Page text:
Despite Chaotic 2008 Calendar, Iowa Still a Necessary Stop
Back in 1987 when I served as deputy campaign manager for then-Rep. Richard Gephardt’s (D-Mo.) White House bid, I found myself in Council Bluffs, Iowa, in the dead of winter. The weather was atrocious — and to make matters worse, I could not get an AM or FM signal on my car radio. [IMGCAP(1)]
With weeks remaining until the Iowa caucuses, I knew a victory there would give Gephardt much-needed momentum as we prepared for the next round of states. As I drove around that winter from one county to another talking up the candidate and trying to help him close the deal, I began to appreciate the value of having early contests, spacing out the primary calendar, and forcing candidates to get beyond their well-tested sound bites and stump speeches.
One thing I will never forget: The Iowans really know how to look into your soul. Perhaps it’s the weather or the terrain, but with gentle smiles and friendly manners they soon get down to the business at hand: Why do you want to become president of the United States and what are your qualifications for that office? Trust me, they will not commit to any candidate who doesn’t show up and honestly answer those questions in their presence. Former Sen. John Edwards (D-N.C.), who came in second in 2004, has done that and is therefore leading all other Democratic contenders in the most recent statewide polls.
For better or worse, the road to the White House starts in 229 days when voters from all walks of life will gather in union halls, public libraries and gymnasiums across Iowa to discuss the candidates for the presidency. That is, if the candidates even bother to show up and spend time getting to know the people who will decide who enters the primary fray with a win under his or her belt.
Sen. Hillary Rodham Clinton (D-N.Y.) made the right decision in announcing that she will spend credible time and resources to campaign in Iowa soon after a staff memo suggesting she skip the state’s caucuses altogether was leaked to the media. And why not? She is, after all, the national frontrunner for the Democratic nomination and is seen by most political analysts as someone who can secure both the nomination and the presidency.
Too bad for Mike Henry, the deputy campaign manager who allegedly wrote the memorandum. Perhaps he was trying to lay options on the table to help the campaign recruit the 2,181 delegates needed to win the nomination without breaking the bank or Clinton’s stamina.
There have been candidates in the past who skipped the Iowa caucuses and still managed to win the presidency, but not many. Ronald Reagan did it in 1980, and Bill Clinton did it in 1992 (it should be noted that Iowa’s own Democratic Sen. Tom Harkin was running that year). But when Sen. John McCain (R-Ariz.) tried it in 2000, followed by Sen. Joe Lieberman (ID-Conn.) and retired Gen. Wesley Clark (D) in 2004, they all lost.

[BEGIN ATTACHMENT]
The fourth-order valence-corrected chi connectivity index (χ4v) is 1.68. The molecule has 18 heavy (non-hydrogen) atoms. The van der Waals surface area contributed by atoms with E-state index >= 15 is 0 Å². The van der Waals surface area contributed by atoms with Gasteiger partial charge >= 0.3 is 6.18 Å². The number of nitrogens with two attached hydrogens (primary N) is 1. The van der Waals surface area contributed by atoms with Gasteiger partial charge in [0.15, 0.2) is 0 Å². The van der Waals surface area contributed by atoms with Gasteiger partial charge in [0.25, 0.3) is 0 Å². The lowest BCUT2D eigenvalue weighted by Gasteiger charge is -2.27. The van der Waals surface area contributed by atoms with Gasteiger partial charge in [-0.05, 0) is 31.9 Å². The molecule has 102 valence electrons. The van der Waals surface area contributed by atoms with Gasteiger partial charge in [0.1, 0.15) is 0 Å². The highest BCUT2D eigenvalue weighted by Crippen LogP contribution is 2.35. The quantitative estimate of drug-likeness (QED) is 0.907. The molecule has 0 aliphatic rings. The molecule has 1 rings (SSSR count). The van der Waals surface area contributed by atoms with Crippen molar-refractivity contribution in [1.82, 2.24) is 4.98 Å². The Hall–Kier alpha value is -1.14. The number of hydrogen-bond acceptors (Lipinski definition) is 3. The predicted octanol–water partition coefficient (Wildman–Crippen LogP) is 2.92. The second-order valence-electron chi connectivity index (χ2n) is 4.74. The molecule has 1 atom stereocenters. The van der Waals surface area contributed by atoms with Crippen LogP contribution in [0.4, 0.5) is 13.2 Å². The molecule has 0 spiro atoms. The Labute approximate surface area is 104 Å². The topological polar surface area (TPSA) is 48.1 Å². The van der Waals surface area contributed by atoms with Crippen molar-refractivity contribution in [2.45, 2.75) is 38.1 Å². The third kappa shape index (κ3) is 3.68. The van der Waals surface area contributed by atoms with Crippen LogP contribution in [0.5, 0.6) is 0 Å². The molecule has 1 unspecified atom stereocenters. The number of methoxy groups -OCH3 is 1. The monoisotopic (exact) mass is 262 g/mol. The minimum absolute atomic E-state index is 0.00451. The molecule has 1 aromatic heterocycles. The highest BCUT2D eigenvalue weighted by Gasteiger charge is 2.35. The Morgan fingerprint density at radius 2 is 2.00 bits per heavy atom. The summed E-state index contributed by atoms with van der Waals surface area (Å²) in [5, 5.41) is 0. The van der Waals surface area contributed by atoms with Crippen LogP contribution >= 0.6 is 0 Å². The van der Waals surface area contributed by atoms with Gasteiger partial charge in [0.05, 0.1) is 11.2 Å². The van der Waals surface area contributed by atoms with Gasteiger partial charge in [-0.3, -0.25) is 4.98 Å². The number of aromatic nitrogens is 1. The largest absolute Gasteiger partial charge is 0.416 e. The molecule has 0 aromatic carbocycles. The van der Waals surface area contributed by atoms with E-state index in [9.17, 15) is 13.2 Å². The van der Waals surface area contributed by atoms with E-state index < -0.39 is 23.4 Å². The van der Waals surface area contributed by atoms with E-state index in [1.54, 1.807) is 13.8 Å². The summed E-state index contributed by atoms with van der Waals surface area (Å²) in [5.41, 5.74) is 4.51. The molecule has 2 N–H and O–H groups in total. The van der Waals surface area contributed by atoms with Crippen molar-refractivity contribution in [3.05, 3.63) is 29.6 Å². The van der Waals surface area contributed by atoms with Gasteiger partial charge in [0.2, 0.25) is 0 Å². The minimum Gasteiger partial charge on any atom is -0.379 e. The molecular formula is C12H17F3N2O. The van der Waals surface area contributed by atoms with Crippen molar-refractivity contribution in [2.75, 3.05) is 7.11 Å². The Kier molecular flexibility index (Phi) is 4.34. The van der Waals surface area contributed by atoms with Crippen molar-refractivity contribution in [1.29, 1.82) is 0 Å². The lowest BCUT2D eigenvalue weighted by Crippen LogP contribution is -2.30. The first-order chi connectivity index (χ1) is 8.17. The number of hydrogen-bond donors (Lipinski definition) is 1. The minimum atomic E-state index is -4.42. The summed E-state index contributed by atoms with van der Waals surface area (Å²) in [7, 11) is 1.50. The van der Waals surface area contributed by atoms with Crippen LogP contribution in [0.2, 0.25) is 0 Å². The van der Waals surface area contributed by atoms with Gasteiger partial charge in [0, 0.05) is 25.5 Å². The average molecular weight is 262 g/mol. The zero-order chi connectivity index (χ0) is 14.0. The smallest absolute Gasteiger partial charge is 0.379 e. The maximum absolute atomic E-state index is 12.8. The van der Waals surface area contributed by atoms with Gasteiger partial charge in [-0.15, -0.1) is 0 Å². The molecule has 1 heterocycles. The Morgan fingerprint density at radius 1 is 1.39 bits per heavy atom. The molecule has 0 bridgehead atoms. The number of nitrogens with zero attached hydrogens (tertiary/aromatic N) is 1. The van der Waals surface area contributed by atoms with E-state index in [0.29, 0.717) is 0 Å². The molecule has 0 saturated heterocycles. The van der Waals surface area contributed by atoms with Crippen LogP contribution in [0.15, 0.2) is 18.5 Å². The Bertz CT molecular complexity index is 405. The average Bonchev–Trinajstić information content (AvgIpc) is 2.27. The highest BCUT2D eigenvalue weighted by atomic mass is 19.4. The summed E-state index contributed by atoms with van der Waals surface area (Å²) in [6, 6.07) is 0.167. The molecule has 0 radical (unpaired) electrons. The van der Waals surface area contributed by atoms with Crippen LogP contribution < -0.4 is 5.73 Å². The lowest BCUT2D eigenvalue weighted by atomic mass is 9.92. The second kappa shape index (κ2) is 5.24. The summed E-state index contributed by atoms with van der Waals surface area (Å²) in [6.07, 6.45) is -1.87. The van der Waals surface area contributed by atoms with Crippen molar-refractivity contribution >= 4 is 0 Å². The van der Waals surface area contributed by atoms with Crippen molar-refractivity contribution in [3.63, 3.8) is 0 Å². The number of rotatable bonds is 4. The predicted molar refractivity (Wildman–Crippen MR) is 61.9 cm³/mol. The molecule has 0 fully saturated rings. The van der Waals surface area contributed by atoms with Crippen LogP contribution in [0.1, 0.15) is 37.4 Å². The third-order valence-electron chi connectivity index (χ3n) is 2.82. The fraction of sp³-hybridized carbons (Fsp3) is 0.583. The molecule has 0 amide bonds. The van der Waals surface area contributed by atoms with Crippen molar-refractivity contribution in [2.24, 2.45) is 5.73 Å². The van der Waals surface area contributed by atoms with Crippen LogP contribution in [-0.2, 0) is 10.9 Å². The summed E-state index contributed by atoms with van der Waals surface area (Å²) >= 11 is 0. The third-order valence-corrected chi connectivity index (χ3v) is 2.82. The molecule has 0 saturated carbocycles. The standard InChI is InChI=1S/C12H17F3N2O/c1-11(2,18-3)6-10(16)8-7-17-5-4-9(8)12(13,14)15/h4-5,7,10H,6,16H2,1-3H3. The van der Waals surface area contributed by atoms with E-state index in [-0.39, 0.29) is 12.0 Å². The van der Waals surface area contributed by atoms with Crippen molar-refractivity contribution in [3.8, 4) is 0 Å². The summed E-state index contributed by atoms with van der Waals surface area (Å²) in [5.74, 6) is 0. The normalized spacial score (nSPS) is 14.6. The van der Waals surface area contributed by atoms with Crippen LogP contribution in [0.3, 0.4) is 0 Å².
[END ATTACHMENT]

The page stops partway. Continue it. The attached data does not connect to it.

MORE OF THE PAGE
The list of candidates who have made this gamble and won is far shorter than those who have tried it and failed.
In this wide-open electoral cycle, it would be a serious mistake for any of the presidential candidates to concede Iowa without a fight. In that vein, former New York City Mayor Rudy Giuliani (R) needs to screw his courage to the sticking post and compete in the Ames straw poll. Many of his advisers say that nothing can be won by competing, and while that may be true, much can be lost by failing to participate. One of Giuliani’s main selling points is that he is a “strong leader.” Strong leaders show up, stand up and fight, even if there’s a chance they may lose. Cowardice is unbecoming to Giuliani.
Competing in Iowa is the warm-up round for the main event Feb. 5, when voters in more than 20 states will cast their ballots. It takes people-centered politics, political muscle and a developed organization to win Iowa. It takes people on the ground — both locals and those from elsewhere — to pound the pavement and make personal connections. And, like everything else in politics, it takes money. It takes money to get your message and candidate out across the state. And you must be prepared to go back again and again until they commit to attend the caucuses on your behalf.
Whoever emerges victorious on caucus night will prove to the country that he or she has whatever it takes to go all the way. With the primary schedule in shambles after all the leapfrogging and political jockeying, I do not envy the strategic choices candidates will be forced to make. Front-loading has made it even more difficult for frontrunners to cherry-pick the states more palatable to their political standing or credentials. It was grueling in 2000, and unless both major parties, in conjunction with governors and state legislatures, sit down and hammer out an acceptable plan to conduct the next presidential election, the political calendar will become increasingly problematic.
When the lead strategists of top-tier candidates with millions in the bank consider skipping a key contest, it’s clear something is very, very wrong. Unfortunately, most of us who have been down this road a time or two can tell you with all honesty: There is no easy (or cheap) way to win the nomination. The road to the White House starts in Iowa, and if you can find a way to get to 1600 Pennsylvania Ave. by sacrificing its seven electoral votes in the general, bring it on.
Donna Brazile, the campaign manager for Democratic presidential nominee Al Gore in 2000, runs her own grass-roots political consulting firm.